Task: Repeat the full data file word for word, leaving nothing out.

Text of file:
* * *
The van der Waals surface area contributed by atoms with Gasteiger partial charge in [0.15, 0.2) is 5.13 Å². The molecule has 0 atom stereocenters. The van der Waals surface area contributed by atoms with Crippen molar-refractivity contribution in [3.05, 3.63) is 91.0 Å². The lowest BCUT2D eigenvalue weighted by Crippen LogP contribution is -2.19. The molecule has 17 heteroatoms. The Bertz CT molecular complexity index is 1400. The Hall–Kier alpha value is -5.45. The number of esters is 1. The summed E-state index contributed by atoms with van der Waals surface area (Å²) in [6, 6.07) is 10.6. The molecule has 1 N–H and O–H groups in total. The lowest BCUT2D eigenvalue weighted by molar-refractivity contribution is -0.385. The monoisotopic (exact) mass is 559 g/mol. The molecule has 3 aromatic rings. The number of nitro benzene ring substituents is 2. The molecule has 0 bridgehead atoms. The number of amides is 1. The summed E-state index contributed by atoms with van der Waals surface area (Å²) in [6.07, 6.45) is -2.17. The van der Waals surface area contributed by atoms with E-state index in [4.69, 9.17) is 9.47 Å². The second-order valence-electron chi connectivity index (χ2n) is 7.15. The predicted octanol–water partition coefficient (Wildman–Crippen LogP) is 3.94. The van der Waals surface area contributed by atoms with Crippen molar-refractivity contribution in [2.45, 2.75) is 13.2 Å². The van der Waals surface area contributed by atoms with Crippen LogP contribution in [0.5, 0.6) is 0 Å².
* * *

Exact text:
The van der Waals surface area contributed by atoms with Gasteiger partial charge in [0.15, 0.2) is 5.13 Å². The molecule has 0 atom stereocenters. The van der Waals surface area contributed by atoms with Crippen molar-refractivity contribution in [3.05, 3.63) is 91.0 Å². The lowest BCUT2D eigenvalue weighted by Crippen LogP contribution is -2.19. The molecule has 17 heteroatoms. The Bertz CT molecular complexity index is 1400. The Hall–Kier alpha value is -5.45. The number of esters is 1. The summed E-state index contributed by atoms with van der Waals surface area (Å²) in [6, 6.07) is 10.6. The molecule has 1 N–H and O–H groups in total. The lowest BCUT2D eigenvalue weighted by molar-refractivity contribution is -0.385. The monoisotopic (exact) mass is 559 g/mol. The molecule has 3 aromatic rings. The number of nitro benzene ring substituents is 2. The molecule has 0 bridgehead atoms. The number of amides is 1. The summed E-state index contributed by atoms with van der Waals surface area (Å²) in [6.07, 6.45) is -2.17. The van der Waals surface area contributed by atoms with E-state index in [4.69, 9.17) is 9.47 Å². The second-order valence-electron chi connectivity index (χ2n) is 7.15. The predicted octanol–water partition coefficient (Wildman–Crippen LogP) is 3.94. The van der Waals surface area contributed by atoms with Crippen molar-refractivity contribution in [2.45, 2.75) is 13.2 Å². The van der Waals surface area contributed by atoms with Crippen LogP contribution in [0.5, 0.6) is 0 Å².